A chapter devoted to the glory of king Solomon’s reign. The Queen of Sheba visits. His fleet, with help from king Hiram, brings wealth from all around.
They seem to become a trade hub, particularly for horses, and Solomon’s wisdom – which the passage says God put in his mind – is sought by many foreign rulers.
Israel becomes incredibly wealthy. Forget milk and honey, try good and silver flowing throughout the land.
The Queen of Sheba recognises and praises God and Solomon’s accomplishments as the source of his greatness.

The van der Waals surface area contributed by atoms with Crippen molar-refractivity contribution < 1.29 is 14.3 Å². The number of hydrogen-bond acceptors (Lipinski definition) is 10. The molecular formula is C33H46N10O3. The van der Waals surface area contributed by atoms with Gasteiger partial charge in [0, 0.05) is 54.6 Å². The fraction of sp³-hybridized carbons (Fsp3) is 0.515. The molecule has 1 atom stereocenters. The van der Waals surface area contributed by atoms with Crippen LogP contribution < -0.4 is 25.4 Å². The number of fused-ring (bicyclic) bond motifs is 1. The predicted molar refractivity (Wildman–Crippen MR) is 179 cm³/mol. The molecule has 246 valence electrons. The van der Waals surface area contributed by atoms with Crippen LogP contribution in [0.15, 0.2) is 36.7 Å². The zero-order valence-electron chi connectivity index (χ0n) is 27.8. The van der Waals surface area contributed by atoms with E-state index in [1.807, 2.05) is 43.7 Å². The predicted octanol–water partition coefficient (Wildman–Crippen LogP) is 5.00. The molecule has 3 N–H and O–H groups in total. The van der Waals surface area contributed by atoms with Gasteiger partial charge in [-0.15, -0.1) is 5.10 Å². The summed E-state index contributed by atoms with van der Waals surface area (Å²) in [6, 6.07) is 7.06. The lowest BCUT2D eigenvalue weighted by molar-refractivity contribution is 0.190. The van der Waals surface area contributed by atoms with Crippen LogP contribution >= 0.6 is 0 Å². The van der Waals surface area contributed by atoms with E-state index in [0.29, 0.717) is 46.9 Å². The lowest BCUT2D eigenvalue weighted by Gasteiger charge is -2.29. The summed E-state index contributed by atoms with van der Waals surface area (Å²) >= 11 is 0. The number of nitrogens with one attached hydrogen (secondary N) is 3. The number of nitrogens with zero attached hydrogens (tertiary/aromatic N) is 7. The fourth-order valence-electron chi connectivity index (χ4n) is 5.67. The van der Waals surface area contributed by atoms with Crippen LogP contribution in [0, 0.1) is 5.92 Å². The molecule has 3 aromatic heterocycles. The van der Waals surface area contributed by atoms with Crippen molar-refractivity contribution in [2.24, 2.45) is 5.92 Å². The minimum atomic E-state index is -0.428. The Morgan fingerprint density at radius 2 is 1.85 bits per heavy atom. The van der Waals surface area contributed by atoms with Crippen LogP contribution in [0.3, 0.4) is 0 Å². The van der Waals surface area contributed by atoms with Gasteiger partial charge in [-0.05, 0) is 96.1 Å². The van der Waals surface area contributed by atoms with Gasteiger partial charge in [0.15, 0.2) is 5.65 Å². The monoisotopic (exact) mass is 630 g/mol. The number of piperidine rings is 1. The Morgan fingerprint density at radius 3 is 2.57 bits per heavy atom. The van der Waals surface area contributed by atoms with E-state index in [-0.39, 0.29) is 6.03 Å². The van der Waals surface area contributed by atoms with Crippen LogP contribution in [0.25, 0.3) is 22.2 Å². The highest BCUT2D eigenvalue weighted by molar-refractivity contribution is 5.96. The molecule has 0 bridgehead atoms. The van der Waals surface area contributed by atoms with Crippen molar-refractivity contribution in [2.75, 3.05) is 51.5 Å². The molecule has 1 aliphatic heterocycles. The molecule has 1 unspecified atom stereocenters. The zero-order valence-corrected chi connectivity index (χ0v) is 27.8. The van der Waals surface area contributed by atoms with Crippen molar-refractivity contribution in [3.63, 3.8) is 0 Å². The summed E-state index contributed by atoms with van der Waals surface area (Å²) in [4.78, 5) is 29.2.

The success and influence fulfill Deuteronomy, where it says Israel will become an example to the nations of God’s blessing.
There are also notes of disobedience to the law. The amassing of wealth and horses was particularly prohibited of Israel’s king. He wasn’t to personaly hold onto God’s blessing, it was for the nation as a whole.
A commentator noted that Solomon was paid 666 talents of gold per year, the only other time the number appears other than as “of the beast” in revelation, perhaps a warning about another person who will start good but ultimately become corrupt.